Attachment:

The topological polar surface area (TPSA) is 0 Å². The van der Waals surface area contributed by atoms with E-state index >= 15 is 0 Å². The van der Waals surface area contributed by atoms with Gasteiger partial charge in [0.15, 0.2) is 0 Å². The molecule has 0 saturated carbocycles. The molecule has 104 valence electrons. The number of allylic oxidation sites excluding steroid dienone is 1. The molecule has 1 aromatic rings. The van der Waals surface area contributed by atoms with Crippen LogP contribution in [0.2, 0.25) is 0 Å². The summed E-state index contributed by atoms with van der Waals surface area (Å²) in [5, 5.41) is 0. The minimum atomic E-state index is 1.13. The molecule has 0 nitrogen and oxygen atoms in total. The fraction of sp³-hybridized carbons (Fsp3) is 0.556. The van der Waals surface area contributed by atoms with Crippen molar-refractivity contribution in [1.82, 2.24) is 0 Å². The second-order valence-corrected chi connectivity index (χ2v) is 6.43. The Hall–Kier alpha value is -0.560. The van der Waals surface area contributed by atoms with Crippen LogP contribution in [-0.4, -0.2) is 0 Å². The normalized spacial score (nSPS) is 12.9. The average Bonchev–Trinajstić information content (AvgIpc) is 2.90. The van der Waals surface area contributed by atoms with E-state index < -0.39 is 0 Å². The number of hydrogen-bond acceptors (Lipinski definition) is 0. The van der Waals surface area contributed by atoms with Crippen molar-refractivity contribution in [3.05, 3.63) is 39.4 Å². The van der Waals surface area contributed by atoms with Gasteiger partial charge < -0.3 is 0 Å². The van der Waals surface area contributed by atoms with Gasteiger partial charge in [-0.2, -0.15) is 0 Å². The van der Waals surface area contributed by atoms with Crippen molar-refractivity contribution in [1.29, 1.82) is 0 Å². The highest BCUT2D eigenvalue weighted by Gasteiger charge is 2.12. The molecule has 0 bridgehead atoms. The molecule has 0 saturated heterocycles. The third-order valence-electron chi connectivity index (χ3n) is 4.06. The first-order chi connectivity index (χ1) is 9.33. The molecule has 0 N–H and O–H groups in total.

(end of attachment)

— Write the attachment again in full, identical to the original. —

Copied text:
The topological polar surface area (TPSA) is 0 Å². The van der Waals surface area contributed by atoms with E-state index >= 15 is 0 Å². The van der Waals surface area contributed by atoms with Gasteiger partial charge in [0.15, 0.2) is 0 Å². The molecule has 0 saturated carbocycles. The molecule has 104 valence electrons. The number of allylic oxidation sites excluding steroid dienone is 1. The molecule has 1 aromatic rings. The van der Waals surface area contributed by atoms with Crippen LogP contribution in [0.2, 0.25) is 0 Å². The summed E-state index contributed by atoms with van der Waals surface area (Å²) in [5, 5.41) is 0. The minimum atomic E-state index is 1.13. The molecule has 0 nitrogen and oxygen atoms in total. The fraction of sp³-hybridized carbons (Fsp3) is 0.556. The van der Waals surface area contributed by atoms with Crippen molar-refractivity contribution in [1.82, 2.24) is 0 Å². The second-order valence-corrected chi connectivity index (χ2v) is 6.43. The Hall–Kier alpha value is -0.560. The van der Waals surface area contributed by atoms with Crippen LogP contribution in [-0.4, -0.2) is 0 Å². The normalized spacial score (nSPS) is 12.9. The average Bonchev–Trinajstić information content (AvgIpc) is 2.90. The van der Waals surface area contributed by atoms with E-state index < -0.39 is 0 Å². The number of hydrogen-bond acceptors (Lipinski definition) is 0. The van der Waals surface area contributed by atoms with Crippen molar-refractivity contribution in [3.05, 3.63) is 39.4 Å². The van der Waals surface area contributed by atoms with Gasteiger partial charge < -0.3 is 0 Å². The van der Waals surface area contributed by atoms with Gasteiger partial charge in [-0.2, -0.15) is 0 Å². The van der Waals surface area contributed by atoms with Crippen molar-refractivity contribution in [1.29, 1.82) is 0 Å². The highest BCUT2D eigenvalue weighted by Gasteiger charge is 2.12. The molecule has 0 bridgehead atoms. The molecule has 0 saturated heterocycles. The third-order valence-electron chi connectivity index (χ3n) is 4.06. The first-order chi connectivity index (χ1) is 9.33. The molecule has 0 N–H and O–H groups in total.